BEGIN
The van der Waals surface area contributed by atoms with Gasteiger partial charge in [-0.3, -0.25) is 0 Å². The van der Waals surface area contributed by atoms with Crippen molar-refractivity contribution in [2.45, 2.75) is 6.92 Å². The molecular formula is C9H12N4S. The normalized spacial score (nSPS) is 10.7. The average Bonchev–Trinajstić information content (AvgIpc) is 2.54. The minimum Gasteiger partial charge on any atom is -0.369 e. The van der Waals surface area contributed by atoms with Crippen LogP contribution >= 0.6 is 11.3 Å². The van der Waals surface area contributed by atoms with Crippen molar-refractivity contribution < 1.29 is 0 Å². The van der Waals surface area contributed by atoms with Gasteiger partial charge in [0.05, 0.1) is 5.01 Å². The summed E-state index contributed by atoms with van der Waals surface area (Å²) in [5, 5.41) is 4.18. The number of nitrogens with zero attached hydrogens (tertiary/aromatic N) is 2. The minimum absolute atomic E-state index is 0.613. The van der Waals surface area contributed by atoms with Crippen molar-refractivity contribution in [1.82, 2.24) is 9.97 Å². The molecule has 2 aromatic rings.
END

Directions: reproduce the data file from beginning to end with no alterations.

The van der Waals surface area contributed by atoms with Gasteiger partial charge in [-0.3, -0.25) is 0 Å². The van der Waals surface area contributed by atoms with Crippen molar-refractivity contribution in [2.45, 2.75) is 6.92 Å². The molecular formula is C9H12N4S. The normalized spacial score (nSPS) is 10.7. The average Bonchev–Trinajstić information content (AvgIpc) is 2.54. The minimum Gasteiger partial charge on any atom is -0.369 e. The van der Waals surface area contributed by atoms with Crippen LogP contribution >= 0.6 is 11.3 Å². The van der Waals surface area contributed by atoms with Crippen molar-refractivity contribution < 1.29 is 0 Å². The van der Waals surface area contributed by atoms with Gasteiger partial charge in [0.05, 0.1) is 5.01 Å². The summed E-state index contributed by atoms with van der Waals surface area (Å²) in [5, 5.41) is 4.18. The number of nitrogens with zero attached hydrogens (tertiary/aromatic N) is 2. The minimum absolute atomic E-state index is 0.613. The van der Waals surface area contributed by atoms with Crippen molar-refractivity contribution in [1.82, 2.24) is 9.97 Å². The molecule has 2 aromatic rings.